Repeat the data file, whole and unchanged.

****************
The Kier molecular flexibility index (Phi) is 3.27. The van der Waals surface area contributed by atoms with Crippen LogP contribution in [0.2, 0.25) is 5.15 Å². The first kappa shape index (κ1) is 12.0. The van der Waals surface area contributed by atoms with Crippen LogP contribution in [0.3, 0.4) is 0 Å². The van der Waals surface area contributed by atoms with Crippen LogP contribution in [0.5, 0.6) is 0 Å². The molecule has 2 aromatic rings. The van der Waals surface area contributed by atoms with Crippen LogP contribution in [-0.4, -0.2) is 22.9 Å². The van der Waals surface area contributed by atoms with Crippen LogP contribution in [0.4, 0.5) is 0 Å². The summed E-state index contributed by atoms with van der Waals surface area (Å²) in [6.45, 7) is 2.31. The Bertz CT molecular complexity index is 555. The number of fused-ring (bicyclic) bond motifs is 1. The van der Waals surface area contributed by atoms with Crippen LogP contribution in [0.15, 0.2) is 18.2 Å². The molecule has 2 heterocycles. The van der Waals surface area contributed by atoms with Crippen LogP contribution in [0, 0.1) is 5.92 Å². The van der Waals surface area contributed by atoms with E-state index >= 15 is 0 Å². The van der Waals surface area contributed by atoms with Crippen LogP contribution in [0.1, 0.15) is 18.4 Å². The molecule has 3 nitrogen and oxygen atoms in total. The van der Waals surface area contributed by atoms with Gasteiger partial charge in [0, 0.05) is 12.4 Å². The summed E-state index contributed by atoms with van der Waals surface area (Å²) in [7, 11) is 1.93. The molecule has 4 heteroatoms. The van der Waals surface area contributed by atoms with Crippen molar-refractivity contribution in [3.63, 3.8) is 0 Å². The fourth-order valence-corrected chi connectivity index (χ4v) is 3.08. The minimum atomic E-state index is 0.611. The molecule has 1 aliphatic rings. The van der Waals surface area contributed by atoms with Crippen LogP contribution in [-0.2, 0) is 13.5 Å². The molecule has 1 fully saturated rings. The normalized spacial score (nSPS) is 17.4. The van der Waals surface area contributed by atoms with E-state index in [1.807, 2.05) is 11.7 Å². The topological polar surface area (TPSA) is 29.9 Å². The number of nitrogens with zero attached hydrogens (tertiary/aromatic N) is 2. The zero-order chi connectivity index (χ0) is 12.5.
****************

The Kier molecular flexibility index (Phi) is 3.27. The van der Waals surface area contributed by atoms with Crippen LogP contribution in [0.2, 0.25) is 5.15 Å². The first kappa shape index (κ1) is 12.0. The van der Waals surface area contributed by atoms with Crippen LogP contribution in [0.3, 0.4) is 0 Å². The van der Waals surface area contributed by atoms with Crippen LogP contribution in [0.5, 0.6) is 0 Å². The molecule has 2 aromatic rings. The van der Waals surface area contributed by atoms with Crippen LogP contribution in [-0.4, -0.2) is 22.9 Å². The van der Waals surface area contributed by atoms with Crippen LogP contribution in [0.4, 0.5) is 0 Å². The summed E-state index contributed by atoms with van der Waals surface area (Å²) in [6.45, 7) is 2.31. The Bertz CT molecular complexity index is 555. The number of fused-ring (bicyclic) bond motifs is 1. The van der Waals surface area contributed by atoms with Crippen LogP contribution in [0.15, 0.2) is 18.2 Å². The molecule has 2 heterocycles. The van der Waals surface area contributed by atoms with Crippen LogP contribution in [0, 0.1) is 5.92 Å². The van der Waals surface area contributed by atoms with E-state index >= 15 is 0 Å². The van der Waals surface area contributed by atoms with Crippen LogP contribution in [0.1, 0.15) is 18.4 Å². The molecule has 3 nitrogen and oxygen atoms in total. The van der Waals surface area contributed by atoms with Gasteiger partial charge in [0, 0.05) is 12.4 Å². The summed E-state index contributed by atoms with van der Waals surface area (Å²) in [7, 11) is 1.93. The molecule has 4 heteroatoms. The van der Waals surface area contributed by atoms with Crippen molar-refractivity contribution in [3.63, 3.8) is 0 Å². The fourth-order valence-corrected chi connectivity index (χ4v) is 3.08. The minimum atomic E-state index is 0.611. The molecule has 1 aliphatic rings. The van der Waals surface area contributed by atoms with Crippen LogP contribution in [-0.2, 0) is 13.5 Å². The molecule has 1 fully saturated rings. The normalized spacial score (nSPS) is 17.4. The van der Waals surface area contributed by atoms with E-state index in [1.807, 2.05) is 11.7 Å². The topological polar surface area (TPSA) is 29.9 Å². The number of nitrogens with zero attached hydrogens (tertiary/aromatic N) is 2. The zero-order chi connectivity index (χ0) is 12.5.